SIOUX FALLS, S.D. - Legalizing marijuana for medical purposes has been a tough fight in some states because it's not an FDA approved treatment at this time.
But lawmakers around the country hope continued research by the federal government will give them an answer one way or another as to the medical benefits of the drug.
One of the politicians working behind the scenes of issue is none other than South Dakota Attorney General Marty Jackley.
The Hendrickson family is doing everything they legally can to treat their four year-old son's seizures.
Eliyah Hendrickson has Dravet syndrome and the best way they've found to treat his condition is with Cannabidiol, a marijuana derivative that is currently illegal in South Dakota.
The Hendrickson family savors moments like these with their son.
Due to the nature of Eliyah’s disease, his seizures can be extremely difficult to treat.
“Can take very long durations of time to the point of they can shut his brain down. So, then you have to introduce so much medicine into his system pharmacologically to try and stop the seizures that you also run the risk of medicine shutting down his respiratory system,” George Hendrickson explained.
The one medicine that they say helps the most is medical marijuana, particularly the derivative CBD.
They say it can help protect his brain during seizures.
“If he has an episode of seizures there’s a layer of protection in there that is quite possibly limiting the amount of damage he's taking neurologically during those seizure attacks,” the father explained.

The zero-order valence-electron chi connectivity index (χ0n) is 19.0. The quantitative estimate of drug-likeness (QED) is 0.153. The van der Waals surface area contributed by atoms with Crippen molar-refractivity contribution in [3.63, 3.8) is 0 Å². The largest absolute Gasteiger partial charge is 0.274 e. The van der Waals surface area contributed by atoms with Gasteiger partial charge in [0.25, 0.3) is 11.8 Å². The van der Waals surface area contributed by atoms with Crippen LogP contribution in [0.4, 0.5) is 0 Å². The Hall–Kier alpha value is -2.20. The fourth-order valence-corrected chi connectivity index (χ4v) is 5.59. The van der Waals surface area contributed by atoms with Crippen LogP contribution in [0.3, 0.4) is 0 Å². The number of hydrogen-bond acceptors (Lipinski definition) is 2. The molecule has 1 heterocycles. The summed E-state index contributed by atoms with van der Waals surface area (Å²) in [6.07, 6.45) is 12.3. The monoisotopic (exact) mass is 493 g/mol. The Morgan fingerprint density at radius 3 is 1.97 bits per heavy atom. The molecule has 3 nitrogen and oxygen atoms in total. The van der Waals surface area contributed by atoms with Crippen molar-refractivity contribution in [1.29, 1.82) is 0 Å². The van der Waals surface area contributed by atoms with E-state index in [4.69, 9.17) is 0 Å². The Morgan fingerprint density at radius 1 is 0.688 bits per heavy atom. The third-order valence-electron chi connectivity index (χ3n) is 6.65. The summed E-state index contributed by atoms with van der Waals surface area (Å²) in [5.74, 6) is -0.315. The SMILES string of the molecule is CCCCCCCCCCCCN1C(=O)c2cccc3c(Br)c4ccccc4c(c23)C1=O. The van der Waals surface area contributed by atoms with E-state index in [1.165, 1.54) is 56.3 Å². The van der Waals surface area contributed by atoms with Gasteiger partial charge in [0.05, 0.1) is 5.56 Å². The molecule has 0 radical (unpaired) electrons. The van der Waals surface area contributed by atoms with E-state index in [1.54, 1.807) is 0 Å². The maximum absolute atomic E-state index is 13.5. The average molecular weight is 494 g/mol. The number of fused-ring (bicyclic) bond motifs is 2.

Eliyah cannot walk or talk.
They said while the boy was treated in Colorado they saw how CBD could help his cognitive function.
“Within three days I had a son all of the sudden that was no longer looking through me, but he was looking at me. He was interacting with me, actually wanting to play with me on the floor instead of just sit there and spin a toy,” George said.
The family says they are grateful for what Marty Jackley is working to do.
“I think it is very courageous. Marty Jackley has a heart. He’s met my son, he's met patients before, he's knows there's a struggle out there, he also knows that there’s the law enforcement side of it and he has a large issue to deal with,” George said.
They hope the effort can help to legalize CBD in the state.
Jackley says three important conditions must be met for legalization in the state.
It must be FDA approved, prescribed by a doctor, and dispensed by a pharmacist.
In recent correspondence between Marty Jackley and the DEA, the federal agency assured that they will strive to make it easier for research into the medical value of drugs containing CBD.